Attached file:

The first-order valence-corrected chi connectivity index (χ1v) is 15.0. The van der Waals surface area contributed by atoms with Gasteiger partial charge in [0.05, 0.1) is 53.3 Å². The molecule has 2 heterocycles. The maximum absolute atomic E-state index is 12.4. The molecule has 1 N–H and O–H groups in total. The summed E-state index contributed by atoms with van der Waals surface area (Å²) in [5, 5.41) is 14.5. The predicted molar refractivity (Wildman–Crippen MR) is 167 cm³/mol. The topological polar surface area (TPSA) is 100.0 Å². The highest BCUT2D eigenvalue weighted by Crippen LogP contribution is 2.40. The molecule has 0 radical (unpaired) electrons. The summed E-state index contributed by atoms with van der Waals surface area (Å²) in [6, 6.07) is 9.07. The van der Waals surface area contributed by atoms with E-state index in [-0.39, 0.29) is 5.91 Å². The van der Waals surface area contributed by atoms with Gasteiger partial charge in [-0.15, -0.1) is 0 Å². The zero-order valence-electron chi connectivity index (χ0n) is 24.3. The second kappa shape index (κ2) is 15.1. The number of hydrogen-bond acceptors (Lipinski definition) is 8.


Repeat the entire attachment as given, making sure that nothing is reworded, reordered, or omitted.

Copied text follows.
The first-order valence-corrected chi connectivity index (χ1v) is 15.0. The van der Waals surface area contributed by atoms with Gasteiger partial charge in [0.05, 0.1) is 53.3 Å². The molecule has 2 heterocycles. The maximum absolute atomic E-state index is 12.4. The molecule has 1 N–H and O–H groups in total. The summed E-state index contributed by atoms with van der Waals surface area (Å²) in [5, 5.41) is 14.5. The predicted molar refractivity (Wildman–Crippen MR) is 167 cm³/mol. The topological polar surface area (TPSA) is 100.0 Å². The highest BCUT2D eigenvalue weighted by Crippen LogP contribution is 2.40. The molecule has 0 radical (unpaired) electrons. The summed E-state index contributed by atoms with van der Waals surface area (Å²) in [6, 6.07) is 9.07. The van der Waals surface area contributed by atoms with E-state index in [-0.39, 0.29) is 5.91 Å². The van der Waals surface area contributed by atoms with Gasteiger partial charge in [-0.15, -0.1) is 0 Å². The zero-order valence-electron chi connectivity index (χ0n) is 24.3. The second kappa shape index (κ2) is 15.1. The number of hydrogen-bond acceptors (Lipinski definition) is 8.